geophilic


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ge·o·phil·ic

(jē'ō-fil'ik),
Terrestrial, soil inhabiting.
[geo- + G. philos, love, attraction, + -ic]

ge·o·phil·ic

(jē'ō-fil'ik)
Soil-loving; refers to microorganisms indigenous to soil.
[geo- + G. philos, love, attraction, + -ic]
References in periodicals archive ?
Categories of dermatophytes include anthropophilic, zoophilic, and geophilic. Dermatophytes are aerobic, nonfastidious organisms that require moisture for growth.
Dermatophytes, which are ubiquitous in the environment, are categorized as geophilic, zoophilic, or anthropophilic according to their ecologic reservoir.
[3] Based on habitat (Source of the keratin used), they are classified as Geophilic (Organism originates from soil), Anthropophilic (organism originates from humans), Zoophilic (Organism originates from animals).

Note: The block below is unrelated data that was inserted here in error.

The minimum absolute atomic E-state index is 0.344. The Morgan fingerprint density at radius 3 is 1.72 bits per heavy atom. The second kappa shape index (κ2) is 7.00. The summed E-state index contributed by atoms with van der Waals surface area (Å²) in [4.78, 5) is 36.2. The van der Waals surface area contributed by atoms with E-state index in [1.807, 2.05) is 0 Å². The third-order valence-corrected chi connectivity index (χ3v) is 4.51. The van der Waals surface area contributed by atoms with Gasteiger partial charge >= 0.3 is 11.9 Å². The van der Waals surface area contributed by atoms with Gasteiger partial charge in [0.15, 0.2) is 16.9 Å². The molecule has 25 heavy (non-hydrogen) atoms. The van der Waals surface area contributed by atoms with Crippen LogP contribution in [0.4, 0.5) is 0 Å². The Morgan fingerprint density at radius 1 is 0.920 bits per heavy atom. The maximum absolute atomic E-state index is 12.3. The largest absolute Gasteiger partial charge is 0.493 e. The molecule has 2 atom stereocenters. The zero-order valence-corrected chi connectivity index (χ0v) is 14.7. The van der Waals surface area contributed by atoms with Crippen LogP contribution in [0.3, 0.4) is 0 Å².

Rarely, it is also caused by geophilic and anthropophilic species.
Also in the present study a geophilic dermatophyte, M gypseum was isolated, which may be attributed to the contact of the patients with the soil.
Infections caused by these fungi are also known by the names "Tinea" and "Ringworm." It is important to emphasize that "ringworm" is not caused by a worm, but rather by a type of fungus called, Dermatophyte (2) There are three genera of dermatophytes-Trichophyton, Microsporum and Epidermophyton (3) Depending on their ecological characteristics, dermatophytes are described as anthropophilic, zoophilic or geophilic. The fungal species exclusively affecting humans are known as anthropophilic while those inhabiting with domestic and wild animals as well as birds are called zoophilic dermatophytes.
Dermatophytes have long been classified as anthropophilic, zoophilic and geophilic species on the basis of their primary habitat associations.